When the housing bubble popped, a lot of canonical planned-use developments heavily skewed to sport-utes and culs-de-sac stopped expanding. That's a mixed blessing for me, as Cold Spring Shops headquarters exists because a local builder was willing to talk with me about crazy ideas like a basement under the garage, a wide stairway on a straight line from the garage downstairs, and a bookshelf the entire expanse of a wall. As long as the sport-utes were rolling in from Naperville with people ready to sign up for the one interior plan disguised with four different exteriors, and the lenders were lending money, that wasn't happening.
But the economic environment is changing, and Fortune's Leigh Gallagher envisions The End of the Suburbs: Where the American Dream is Moving, and here comes Book Review No. 9. The book touches on a lot of Strong Towns themes including the inadequacy of the tax base, the over-reliance on cars, and the anomie (although that idea goes back to the late 1950s in cultural studies.) Ms Gallagher acknowledges the influence of Strong Towns thinking in her writing, there's an interview here.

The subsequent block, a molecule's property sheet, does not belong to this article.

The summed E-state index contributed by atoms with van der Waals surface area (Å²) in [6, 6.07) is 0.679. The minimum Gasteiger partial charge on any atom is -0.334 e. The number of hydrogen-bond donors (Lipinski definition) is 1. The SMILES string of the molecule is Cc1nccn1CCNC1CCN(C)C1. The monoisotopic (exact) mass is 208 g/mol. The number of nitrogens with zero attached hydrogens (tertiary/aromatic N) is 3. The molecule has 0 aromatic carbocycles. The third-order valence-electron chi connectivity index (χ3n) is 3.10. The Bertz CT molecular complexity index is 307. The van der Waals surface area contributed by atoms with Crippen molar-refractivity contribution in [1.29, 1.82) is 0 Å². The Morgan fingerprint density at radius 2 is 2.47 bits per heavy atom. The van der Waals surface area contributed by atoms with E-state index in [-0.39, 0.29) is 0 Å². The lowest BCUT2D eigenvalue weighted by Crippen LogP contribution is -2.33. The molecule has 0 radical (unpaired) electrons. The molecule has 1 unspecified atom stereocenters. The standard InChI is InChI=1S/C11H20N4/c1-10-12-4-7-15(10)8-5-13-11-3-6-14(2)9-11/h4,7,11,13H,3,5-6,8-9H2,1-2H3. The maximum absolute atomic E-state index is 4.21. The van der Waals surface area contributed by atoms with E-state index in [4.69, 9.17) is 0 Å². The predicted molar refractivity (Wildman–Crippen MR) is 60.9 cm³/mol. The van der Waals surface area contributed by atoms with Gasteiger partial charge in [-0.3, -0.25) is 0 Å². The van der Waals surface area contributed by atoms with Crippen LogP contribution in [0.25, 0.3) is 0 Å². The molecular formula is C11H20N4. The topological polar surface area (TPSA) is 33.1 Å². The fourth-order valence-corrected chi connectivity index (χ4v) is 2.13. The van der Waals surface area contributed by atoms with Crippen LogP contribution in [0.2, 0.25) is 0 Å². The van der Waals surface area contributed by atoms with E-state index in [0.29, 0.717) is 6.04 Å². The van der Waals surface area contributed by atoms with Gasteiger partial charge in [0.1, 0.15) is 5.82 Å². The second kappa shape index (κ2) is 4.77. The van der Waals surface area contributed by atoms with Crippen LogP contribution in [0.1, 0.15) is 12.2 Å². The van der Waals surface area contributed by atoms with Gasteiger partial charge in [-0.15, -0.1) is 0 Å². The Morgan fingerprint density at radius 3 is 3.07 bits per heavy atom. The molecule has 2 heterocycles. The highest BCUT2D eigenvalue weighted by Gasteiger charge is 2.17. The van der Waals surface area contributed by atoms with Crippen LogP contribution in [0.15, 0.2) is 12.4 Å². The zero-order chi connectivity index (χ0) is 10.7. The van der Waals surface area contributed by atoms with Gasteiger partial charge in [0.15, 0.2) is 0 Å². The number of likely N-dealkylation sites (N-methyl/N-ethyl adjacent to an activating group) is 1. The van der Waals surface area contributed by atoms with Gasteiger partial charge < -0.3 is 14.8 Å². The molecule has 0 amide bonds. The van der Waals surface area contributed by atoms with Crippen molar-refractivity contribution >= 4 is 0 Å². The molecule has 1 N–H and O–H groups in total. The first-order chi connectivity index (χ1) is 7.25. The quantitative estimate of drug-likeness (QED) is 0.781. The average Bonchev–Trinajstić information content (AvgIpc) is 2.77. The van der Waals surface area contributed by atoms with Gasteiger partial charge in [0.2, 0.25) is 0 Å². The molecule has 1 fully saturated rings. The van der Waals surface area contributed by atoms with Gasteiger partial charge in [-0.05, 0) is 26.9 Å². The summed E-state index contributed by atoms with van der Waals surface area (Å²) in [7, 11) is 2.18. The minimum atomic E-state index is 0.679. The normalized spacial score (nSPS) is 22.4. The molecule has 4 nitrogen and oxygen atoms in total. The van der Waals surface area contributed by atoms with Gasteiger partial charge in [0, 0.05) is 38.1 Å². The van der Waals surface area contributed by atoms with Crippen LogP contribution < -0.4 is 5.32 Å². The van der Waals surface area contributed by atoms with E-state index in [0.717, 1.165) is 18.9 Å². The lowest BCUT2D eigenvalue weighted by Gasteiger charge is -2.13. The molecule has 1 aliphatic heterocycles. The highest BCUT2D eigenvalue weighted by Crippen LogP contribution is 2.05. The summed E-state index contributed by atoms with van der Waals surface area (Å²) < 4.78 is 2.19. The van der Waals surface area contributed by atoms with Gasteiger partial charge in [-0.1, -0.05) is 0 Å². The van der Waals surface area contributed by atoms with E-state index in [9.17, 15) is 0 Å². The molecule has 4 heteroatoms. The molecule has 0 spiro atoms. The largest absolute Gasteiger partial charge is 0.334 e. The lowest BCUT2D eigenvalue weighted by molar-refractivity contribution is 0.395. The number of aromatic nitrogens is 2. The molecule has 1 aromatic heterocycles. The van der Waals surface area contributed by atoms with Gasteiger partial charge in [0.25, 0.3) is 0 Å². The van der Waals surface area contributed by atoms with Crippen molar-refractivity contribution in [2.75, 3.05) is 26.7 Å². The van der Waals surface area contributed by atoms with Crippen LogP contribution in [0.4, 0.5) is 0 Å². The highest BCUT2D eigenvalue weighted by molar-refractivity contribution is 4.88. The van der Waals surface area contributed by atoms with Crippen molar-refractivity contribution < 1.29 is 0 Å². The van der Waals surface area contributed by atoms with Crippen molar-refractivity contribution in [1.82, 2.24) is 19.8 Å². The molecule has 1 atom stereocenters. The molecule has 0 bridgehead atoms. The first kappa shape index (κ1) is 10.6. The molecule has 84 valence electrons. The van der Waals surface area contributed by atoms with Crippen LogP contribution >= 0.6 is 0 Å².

For policy purposes, the end may not yet be here. Consider a dissenting perspective from Joel Kotkin at Forbes. "It’s time to put an end to the urban legend of the impending death of America’s suburbs." There are weaker suburbs and stronger suburbs and migration patterns reveal a preference for stronger suburbs, or perhaps for opportunities to live among other functional people. "So when millennials move they seem likely to not move to the nice old suburbs, or the deteriorating one, but those more far-flung suburban communities that offer larger and more affordable housing, good schools, parks and lower crime rates." Sounds like an evolutionary stable strategy to me.
(Cross-posted to Fifty Book Challenge.)